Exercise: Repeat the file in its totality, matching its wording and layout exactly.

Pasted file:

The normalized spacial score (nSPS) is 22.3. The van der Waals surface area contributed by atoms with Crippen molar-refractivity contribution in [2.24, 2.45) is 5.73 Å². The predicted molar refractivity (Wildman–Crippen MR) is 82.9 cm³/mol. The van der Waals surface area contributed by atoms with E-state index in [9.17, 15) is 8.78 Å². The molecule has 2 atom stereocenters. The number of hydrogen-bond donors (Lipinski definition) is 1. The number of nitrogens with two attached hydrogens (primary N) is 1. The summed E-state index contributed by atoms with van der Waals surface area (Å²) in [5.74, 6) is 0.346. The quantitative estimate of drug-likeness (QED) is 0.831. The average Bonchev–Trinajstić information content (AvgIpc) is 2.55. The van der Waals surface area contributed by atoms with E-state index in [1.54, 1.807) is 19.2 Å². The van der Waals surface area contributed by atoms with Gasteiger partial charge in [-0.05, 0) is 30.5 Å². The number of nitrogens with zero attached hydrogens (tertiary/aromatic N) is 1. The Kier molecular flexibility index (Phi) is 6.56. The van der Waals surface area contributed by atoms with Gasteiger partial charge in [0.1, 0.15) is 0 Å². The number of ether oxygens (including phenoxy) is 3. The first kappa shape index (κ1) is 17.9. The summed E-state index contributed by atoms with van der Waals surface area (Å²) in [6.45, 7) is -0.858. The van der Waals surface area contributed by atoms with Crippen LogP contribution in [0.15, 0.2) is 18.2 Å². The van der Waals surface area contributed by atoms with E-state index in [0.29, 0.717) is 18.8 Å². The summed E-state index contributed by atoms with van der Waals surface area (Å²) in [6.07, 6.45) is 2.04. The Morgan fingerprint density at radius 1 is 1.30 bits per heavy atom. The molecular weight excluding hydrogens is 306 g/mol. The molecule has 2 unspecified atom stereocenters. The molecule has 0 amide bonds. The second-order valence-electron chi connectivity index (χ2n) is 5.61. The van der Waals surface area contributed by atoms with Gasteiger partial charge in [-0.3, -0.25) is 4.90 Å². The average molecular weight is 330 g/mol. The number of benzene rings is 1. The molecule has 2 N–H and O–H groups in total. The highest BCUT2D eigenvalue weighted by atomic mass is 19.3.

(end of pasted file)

The normalized spacial score (nSPS) is 22.3. The van der Waals surface area contributed by atoms with Crippen molar-refractivity contribution in [2.24, 2.45) is 5.73 Å². The predicted molar refractivity (Wildman–Crippen MR) is 82.9 cm³/mol. The van der Waals surface area contributed by atoms with E-state index in [9.17, 15) is 8.78 Å². The molecule has 2 atom stereocenters. The number of hydrogen-bond donors (Lipinski definition) is 1. The number of nitrogens with two attached hydrogens (primary N) is 1. The summed E-state index contributed by atoms with van der Waals surface area (Å²) in [5.74, 6) is 0.346. The quantitative estimate of drug-likeness (QED) is 0.831. The average Bonchev–Trinajstić information content (AvgIpc) is 2.55. The van der Waals surface area contributed by atoms with E-state index in [1.54, 1.807) is 19.2 Å². The van der Waals surface area contributed by atoms with Gasteiger partial charge in [-0.05, 0) is 30.5 Å². The number of nitrogens with zero attached hydrogens (tertiary/aromatic N) is 1. The Kier molecular flexibility index (Phi) is 6.56. The van der Waals surface area contributed by atoms with Gasteiger partial charge in [0.1, 0.15) is 0 Å². The number of ether oxygens (including phenoxy) is 3. The first kappa shape index (κ1) is 17.9. The summed E-state index contributed by atoms with van der Waals surface area (Å²) in [6.45, 7) is -0.858. The van der Waals surface area contributed by atoms with Crippen LogP contribution in [0.15, 0.2) is 18.2 Å². The van der Waals surface area contributed by atoms with E-state index in [0.29, 0.717) is 18.8 Å². The summed E-state index contributed by atoms with van der Waals surface area (Å²) in [6.07, 6.45) is 2.04. The Morgan fingerprint density at radius 1 is 1.30 bits per heavy atom. The molecular weight excluding hydrogens is 306 g/mol. The molecule has 2 unspecified atom stereocenters. The molecule has 0 amide bonds. The second-order valence-electron chi connectivity index (χ2n) is 5.61. The van der Waals surface area contributed by atoms with Gasteiger partial charge in [-0.3, -0.25) is 4.90 Å². The average molecular weight is 330 g/mol. The number of benzene rings is 1. The molecule has 2 N–H and O–H groups in total. The highest BCUT2D eigenvalue weighted by atomic mass is 19.3.